The largest oil refinery in the country is shutting down as Hurricane Harvey causes more catastrophic flooding, and more have followed suit. …read more
Deadly storm delivers a second punch on the Gulf Coast, shutting down a fifth of U.S. refining capacity.
By Ken Kam, Contributor After Pfizer outbid Gilead for Medivation last September, Todd Hagopian named 4 companies Gilead might go after next. Kite Pharma, then trading at about $55, was among them. On Monday, Gilead acquired KITE for $180 per share. If you missed KITE, who might get gobbled up next? …read more
President Trump speaks at a rally in Phoenix. (Joshua Roberts/Reuters)
The Trump administration has halted a rule that would have required large companies to report to the government what they pay employees by race and gender — an Obama-era policy that aimed to close what economists call the wage gap.
The decision landed Tuesday evening, prompting outrage from groups who note that women and minorities still aren’t receiving equal pay for equal work. Some of the furor was directed at Ivanka Trump, who has previously spoken out against wage disparities and workplace discrimination.
Fatima Goss Graves, president and chief executive of the National Women’s Law Center, said the move contradicts President Trump’s claim that he wants prosperity for every American.
“It’s not enough to say ‘equal pay,’ ” Grave said. “It matters what policies you stand behind.”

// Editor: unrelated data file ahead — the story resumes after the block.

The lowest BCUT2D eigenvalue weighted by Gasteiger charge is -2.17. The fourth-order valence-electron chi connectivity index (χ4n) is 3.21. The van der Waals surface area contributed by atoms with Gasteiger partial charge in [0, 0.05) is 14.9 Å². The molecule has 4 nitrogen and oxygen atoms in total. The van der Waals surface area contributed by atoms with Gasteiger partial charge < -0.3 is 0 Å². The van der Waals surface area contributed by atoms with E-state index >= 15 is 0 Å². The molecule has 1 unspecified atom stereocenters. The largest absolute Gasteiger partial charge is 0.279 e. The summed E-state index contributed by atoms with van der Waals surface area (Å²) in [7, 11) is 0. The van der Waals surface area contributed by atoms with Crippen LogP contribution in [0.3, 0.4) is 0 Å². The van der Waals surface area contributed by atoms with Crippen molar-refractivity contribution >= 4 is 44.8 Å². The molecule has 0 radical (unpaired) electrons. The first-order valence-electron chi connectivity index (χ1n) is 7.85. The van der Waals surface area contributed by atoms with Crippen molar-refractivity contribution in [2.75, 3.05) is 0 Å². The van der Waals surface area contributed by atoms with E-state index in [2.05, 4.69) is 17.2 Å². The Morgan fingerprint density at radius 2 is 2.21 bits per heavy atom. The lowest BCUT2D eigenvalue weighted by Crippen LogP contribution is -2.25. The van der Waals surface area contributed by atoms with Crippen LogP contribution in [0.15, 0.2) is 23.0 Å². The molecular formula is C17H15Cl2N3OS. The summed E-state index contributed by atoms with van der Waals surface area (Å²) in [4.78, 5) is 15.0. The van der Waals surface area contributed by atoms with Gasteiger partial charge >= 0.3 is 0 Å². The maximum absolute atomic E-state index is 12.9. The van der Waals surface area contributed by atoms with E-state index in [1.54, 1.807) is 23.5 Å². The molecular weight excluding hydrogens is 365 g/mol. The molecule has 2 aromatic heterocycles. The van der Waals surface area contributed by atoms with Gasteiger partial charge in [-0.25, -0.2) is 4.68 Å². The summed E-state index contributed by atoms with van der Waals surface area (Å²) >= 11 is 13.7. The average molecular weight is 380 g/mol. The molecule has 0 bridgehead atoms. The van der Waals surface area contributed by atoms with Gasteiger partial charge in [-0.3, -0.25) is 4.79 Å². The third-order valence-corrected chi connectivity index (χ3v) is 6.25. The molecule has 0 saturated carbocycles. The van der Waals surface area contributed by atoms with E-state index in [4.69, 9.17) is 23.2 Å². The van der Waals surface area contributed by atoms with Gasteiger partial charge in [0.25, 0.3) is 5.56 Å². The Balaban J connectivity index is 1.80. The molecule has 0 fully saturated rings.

In a letter sent Tuesday to Victoria Lipnic, acting chair of the Equal Employment Opportunity Commission, Neomi Rao, administrator of the Office of Information and Regulatory Affairs, said the Office of Management and Budget had paused the government’s pay data collection process to review it.
“OMB is concerned that some aspects of the revised collection of information lack practical utility, are unnecessarily burdensome, and do not adequately address privacy and confidentiality issues,” Rao wrote, according to documents obtained by The Washington Post.
Ivanka Trump released a statement hours later.
“Ultimately, while I believe the intention was good and agree that pay transparency is important, the proposed policy would not yield the intended results,” the president’s daughter said. “We look forward to continuing to work with EEOC, OMB, Congress and all relevant stakeholders on robust policies aimed at eliminating the gender wage gap.”
A source close to Ivanka Trump, …read more
By Vivek Wadhwa
Protesters gather to mark the fifth anniversary of the Deferred Action for Childhood Arrivals program near Trump Tower in New York on Aug. 15. (European Pressphoto Agency/Justin Lane)
About 800,000 young immigrants could lose their jobs and be rounded up by police and deported to countries where their lives are at risk — and which are foreign to them — if the Deferred Action for Childhood Arrivals program is allowed to lapse.
Attorneys general from 10 states have challenged DACA, which allows young, unauthorized immigrants, known as “dreamers,” to live and work legally in the United States without fear of deportation. They plan to sue the Trump administration if it doesn’t begin rolling back the program by Tuesday. Given that in 2016, Texas successfully challenged an effort by President Barack Obama to expand DACA, such a lawsuit might succeed. And the chances that Attorney General Jeff Sessions will defend DACA are slim, given that in July he maintained his position that the Justice Department would have no objection to abandoning DACA “because it is very questionable, in my opinion, constitutionally.”